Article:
Your work environment can have a positive or negative effect on your daily life. “Positive” work environments can be defined as those workplaces where there is trust, cooperation, safety, risk-taking support, accountability, and equity.
Fridays at noon in January
We heard MSU employees speak clearly during our annual conference: Bullying is a significant issue at MSU. In a sample poll, 94% of our attendees indicated they have witnessed/experienced workplace bullying on campus. The WorkPlace Bullying Series is our response to support you.
- January 8: Defining and Identifying Workplace Bullying
- January 15: Approaches to Address Workplace Bullying
- January 22: Supervisor Role Models: Outstanding Supervisor Award Winner Panel
- January 29: Step-by-Step Guide to Stop Bullying Now
There are some abstract concepts when thinking about a positive work environment. You want to strive for shared purpose, values, and trust. However, there are practical ways you can start building a positive work environment immediately. Below are some concepts to consider and implement into your workplace.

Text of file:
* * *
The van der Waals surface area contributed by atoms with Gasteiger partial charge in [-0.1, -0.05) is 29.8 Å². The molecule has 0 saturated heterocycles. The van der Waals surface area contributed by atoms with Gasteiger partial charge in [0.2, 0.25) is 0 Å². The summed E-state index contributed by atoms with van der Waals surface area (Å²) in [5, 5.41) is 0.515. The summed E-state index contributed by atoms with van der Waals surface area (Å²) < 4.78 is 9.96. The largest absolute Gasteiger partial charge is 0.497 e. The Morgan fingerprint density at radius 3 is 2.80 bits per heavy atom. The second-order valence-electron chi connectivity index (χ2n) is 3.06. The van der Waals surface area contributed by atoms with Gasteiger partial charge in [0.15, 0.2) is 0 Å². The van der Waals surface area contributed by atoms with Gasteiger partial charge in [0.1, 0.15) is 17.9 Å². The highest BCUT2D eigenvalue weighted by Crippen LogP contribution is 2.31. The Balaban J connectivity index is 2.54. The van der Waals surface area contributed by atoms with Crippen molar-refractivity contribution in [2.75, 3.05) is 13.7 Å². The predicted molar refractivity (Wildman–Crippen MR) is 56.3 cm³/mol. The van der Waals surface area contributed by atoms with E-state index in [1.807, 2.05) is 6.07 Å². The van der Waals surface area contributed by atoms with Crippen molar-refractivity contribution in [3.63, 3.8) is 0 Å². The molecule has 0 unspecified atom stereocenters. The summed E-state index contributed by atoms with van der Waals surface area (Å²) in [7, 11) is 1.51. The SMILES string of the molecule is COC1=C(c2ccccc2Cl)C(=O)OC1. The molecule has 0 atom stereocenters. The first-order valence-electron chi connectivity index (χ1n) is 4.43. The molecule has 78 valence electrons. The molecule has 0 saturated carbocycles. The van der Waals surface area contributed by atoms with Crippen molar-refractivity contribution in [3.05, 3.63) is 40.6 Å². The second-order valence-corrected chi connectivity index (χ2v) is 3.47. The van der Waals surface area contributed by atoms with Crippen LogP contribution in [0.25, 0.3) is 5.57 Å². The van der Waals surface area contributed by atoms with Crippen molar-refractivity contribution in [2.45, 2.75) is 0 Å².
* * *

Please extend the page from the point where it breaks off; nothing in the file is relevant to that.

What is trust? “Trust definitionally, is the willingness to rely on someone in a situation where you are vulnerable so it’s, in a sense, the absence of fear” (Weiss, 2018). When you are not scared, you feel like you can speak up. A positive work environment is a place where everyone is heard. Safety and equity are two important components of a positive work environment. In her interview with Dr. Michele Williams, Lydia Weiss talks about how psychological safety allows people to take risks and people can speak up which is part of a strategy for building trust. Dr. Williams talks about how inequitable treatment – e.g. penalizing women for engaging in flex schedules – can add a gendered aspect that creates a barrier to trust.
What is cooperation? The standard dictionary definition refers to cooperation as the act of people working together toward the same goal(s). Working together toward a goal, like collaborating on a project, requires a lot of communication. There is a big difference between the quantity and quality of communication in the workplace. It is important that you and your team members have a shared purpose. If you do not share the same purpose and values, then you might be talking about two different things, pursuing two different goals, and that leads to problems when communicating with team members. Agarwal (2018) describes some cooperative elements of a positive work environment: